Preceded by a parade through the streets of Montréal, Mount Royal Park was officially opened with much fanfare including speeches, cannon fire, and a grand picnic lunch on May 24, 1876. In 1884, a toboggan run close to today’s Beaver Lake or Lac aux Castors was opened and a year after that, a steam-powered funicular was launched that shuttled paying passengers to the mountain’s summit. It closed in 1918.

A black-and-white photograph of a winter scene of people on toboggans and others on snowshoes descending a hill.

Tobogganing “The Spill” ca. 1900–1925, unknown photographer (MIKAN 3335229)

A black-and-white photograph of a funicular going up a densely wooded slope. At the bottom of the hill stands a horse and carriage with a few people standing around looking towards the photographer.

“Incline Railway, Mount Royal Park,” ca. 1885 (MIKAN 3192950)

A black-and-white photograph of a funicular. One tram is going up the hill and the other is going down.

Funicular, ca. 1909 (MIKAN 3336180)

The handsome semi-circular stone balustrade, known as the “Lookout” was constructed in 1906 and today still offers the viewer the most stunning views of the Montréal skyline, the St. Lawrence River and its bridges.

A black-and-white photograph of an elegant path with a stone fence on one side leading to a small building. Horses rest under the trees.

Mount Royal Lookout (before the Chalet was built), photographer unknown, ca. 1906 (MIKAN 3335240)

A colour photograph of a couple standing with binoculars looking over the city on the edge of a lookout.

The Lookout, photographed by Chris Lund, ca. 1950 (MIKAN 4311969)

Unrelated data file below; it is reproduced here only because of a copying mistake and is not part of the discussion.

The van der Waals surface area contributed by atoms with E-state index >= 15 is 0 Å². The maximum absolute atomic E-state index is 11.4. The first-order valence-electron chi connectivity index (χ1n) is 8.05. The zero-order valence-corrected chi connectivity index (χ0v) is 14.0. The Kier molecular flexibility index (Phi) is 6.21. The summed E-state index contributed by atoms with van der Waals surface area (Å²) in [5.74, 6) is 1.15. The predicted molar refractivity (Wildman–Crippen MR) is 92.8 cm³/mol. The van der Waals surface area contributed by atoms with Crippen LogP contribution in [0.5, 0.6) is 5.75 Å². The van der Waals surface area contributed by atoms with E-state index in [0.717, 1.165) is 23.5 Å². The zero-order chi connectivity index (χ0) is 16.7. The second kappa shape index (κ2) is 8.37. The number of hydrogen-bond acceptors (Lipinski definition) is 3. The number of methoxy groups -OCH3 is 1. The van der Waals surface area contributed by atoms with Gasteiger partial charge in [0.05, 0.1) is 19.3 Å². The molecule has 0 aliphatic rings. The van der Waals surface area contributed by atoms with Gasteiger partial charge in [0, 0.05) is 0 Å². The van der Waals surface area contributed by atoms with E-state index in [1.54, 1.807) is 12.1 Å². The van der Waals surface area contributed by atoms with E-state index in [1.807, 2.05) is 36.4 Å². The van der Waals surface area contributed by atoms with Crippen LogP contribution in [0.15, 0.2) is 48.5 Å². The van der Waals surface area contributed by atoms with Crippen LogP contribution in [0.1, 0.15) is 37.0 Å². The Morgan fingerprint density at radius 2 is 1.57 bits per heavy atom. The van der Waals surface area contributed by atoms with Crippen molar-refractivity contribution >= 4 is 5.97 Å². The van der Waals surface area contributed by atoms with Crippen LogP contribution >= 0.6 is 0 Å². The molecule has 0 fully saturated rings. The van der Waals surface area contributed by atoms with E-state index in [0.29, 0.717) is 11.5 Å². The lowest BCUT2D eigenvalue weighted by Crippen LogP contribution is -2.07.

A black-and-white photograph of a bird’s eye view of a city.

A view of the city ca. 1906–1920, photographer unknown (MIKAN 3335382)

Adjacent to the Lookout is Mount Royal’s Chalet. The Chalet was designed by Montréal architect Aristide Beaugrand-Champagne in the Beaux Arts style and was constructed in 1932 as a make-work venture during the Great Depression.

But perhaps Mount Royal’s most renowned feature is The Cross.

Mount Royal acquired its first illuminated cross in 1924. It was commissioned by the Saint-Jean-Baptiste Society and then given to the city of Montréal in 1929. Today’s cross is lit with LED bulbs and usually shines white although a custodian is able to change the colour for special occasions.

A black-and-white photograph showing a large metal cross with the text, “The Mount Royal Cross—100 feet high, daytime view.”

The cross on Mount Royal ca. 1935 (MIKAN 3322797)

Most recently, the group, Les amis de la montagne, has begun collecting signatures in an attempt to make Mount Royal a UNESCO World Heritage Site. According to Sylvie Guilbault, the executive director of Les amis de la montagne, “Mount Royal is an iconic symbol of the city [and] … fundamental to the quality of life of hundreds of thousands of Montrealers.


Judith Enright-Smith is an archival assistant in the Aboriginal and Social Affairs Section of the Private Archives Branch of Library and Archives Canada.